Following this week's report of weaker-than-expected fourth-quarter economic growth, investors will be looking closely at the January employment for clues about whether the U.S. is slipping into recession.
If the actual figure, due at 8:30 New York time, comes in line with the consensus forecast of 70,000 nonfarm jobs added, the markets may breathe a sigh of relief. It would be better than December's meagre 18,000 rise and would show the U.S. economy is still creating jobs.
But the January number includes annual benchmark revisions, to more accurately reflect the composition of the workforce, and this makes it even harder to predict.
"The problem is that (the jobs report is) always a lottery and in January it's even more of a lottery than normal because of large seasonal factors," Laurent Fransolet, head of European fixed income strategy at Barclays Capital said.
That would make any big gain or loss less relevant for the market, Rob Carnell, an analyst with ING bank, told CNBC.com.
"A one-month figure is meaningless," Carnell said, saying that investors should focus on the three-month moving average, which shows the overall trend for the labor market. His prediction for January is in line with the 70,000 market consensus.
"But if there are big downward revisions in the 12-month data, is that a good figure? I don't think it is," Carnell said.
Others are not optimistic on the payroll number. The U.S. is already in a recession and will have negative economic growth in this quarter and the next, Robin Bew, editorial director at Economist Intelligence Unit, said on "Squawk Box Europe."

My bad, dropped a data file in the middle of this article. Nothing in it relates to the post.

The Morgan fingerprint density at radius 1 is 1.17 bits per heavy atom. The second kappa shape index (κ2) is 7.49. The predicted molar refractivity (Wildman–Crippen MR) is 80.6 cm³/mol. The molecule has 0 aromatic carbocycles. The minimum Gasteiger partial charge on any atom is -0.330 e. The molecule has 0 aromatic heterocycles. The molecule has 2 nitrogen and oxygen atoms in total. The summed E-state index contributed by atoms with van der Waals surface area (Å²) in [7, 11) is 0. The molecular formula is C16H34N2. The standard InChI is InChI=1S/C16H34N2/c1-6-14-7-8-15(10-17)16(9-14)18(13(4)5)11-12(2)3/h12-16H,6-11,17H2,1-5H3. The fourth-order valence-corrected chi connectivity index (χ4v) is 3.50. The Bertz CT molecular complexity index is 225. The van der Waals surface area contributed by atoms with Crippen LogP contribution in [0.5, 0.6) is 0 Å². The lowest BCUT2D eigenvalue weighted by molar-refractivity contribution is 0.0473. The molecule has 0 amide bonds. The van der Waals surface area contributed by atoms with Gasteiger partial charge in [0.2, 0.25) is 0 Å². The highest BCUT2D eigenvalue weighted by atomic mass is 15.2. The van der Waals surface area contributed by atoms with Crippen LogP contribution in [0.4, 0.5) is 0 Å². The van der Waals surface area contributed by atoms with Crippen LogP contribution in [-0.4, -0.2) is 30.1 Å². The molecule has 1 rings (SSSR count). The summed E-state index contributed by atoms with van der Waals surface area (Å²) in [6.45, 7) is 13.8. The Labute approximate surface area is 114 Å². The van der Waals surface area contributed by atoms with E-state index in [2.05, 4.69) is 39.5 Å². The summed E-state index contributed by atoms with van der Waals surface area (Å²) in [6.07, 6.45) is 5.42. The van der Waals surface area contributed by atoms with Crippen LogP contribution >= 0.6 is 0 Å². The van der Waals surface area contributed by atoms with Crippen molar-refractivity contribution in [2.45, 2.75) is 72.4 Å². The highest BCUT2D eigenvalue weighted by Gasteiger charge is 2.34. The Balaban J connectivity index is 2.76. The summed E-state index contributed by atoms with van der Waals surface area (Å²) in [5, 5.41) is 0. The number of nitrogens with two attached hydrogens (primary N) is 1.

"I suspect (the payroll number) might have a minus sign in front of it, unfortunately," Bew said.
A Reuters poll of analysts put the median estimate for nonfarm payrolls at up 80,000 in January, but forecasts from 80 economists ranged from rises of 25,000 to rises of 130,000.
On average, the unemployement rate is expected to stay steady at 5 percent, with average weekly wages rising 0.3 percent, compared with a 0.4 percent rise the month before.
While the markets worry about a U.S. recession, the data before the payrolls report were mixed.
"The only clear forecast is the ADP report, which was very strong," Carnell said.
Several analysts raised their estimates after the report on private employment on Wednesday. The ADP report, often seen as a leading indicator for payrolls data, showed private companies added 130,000 jobs in January, well above the 45,000 forecast by the market.
But weekly jobless claims for the week ended January 26 told a different story, rising to 375,000, the highest since October 2005.
The weaker sectors in the payrolls report are likely to be construction and financial services, analysts say, but there are signs that others will take a hit.
"Manufacturing jobs are being shed at a faster rate," Carnell said, pointing to recent data indicating a decline for the sector.
The Chicago PMI survey, which shows the health of Midwest manufacturers but gives a clear indication of the overall sector, fell to 51.5 in January from a downwardly revised 56.4.
The retail sector may show declines as well, but many of these may be due to shops laying off staff which they have hired temporarily to help over Christmas and New Year sales, Carnell said.
The public sector is likely to post an increase in payrolls, as the government has been doing well, he added. And the weak dollar is not likely to help U.S. exporters add jobs.
"We've been running with the view that the external economy is strong, and I'm not sure that still holds," Carnell said. "All the G7 countries, the major trading partners of the U.S., are weakening a lot."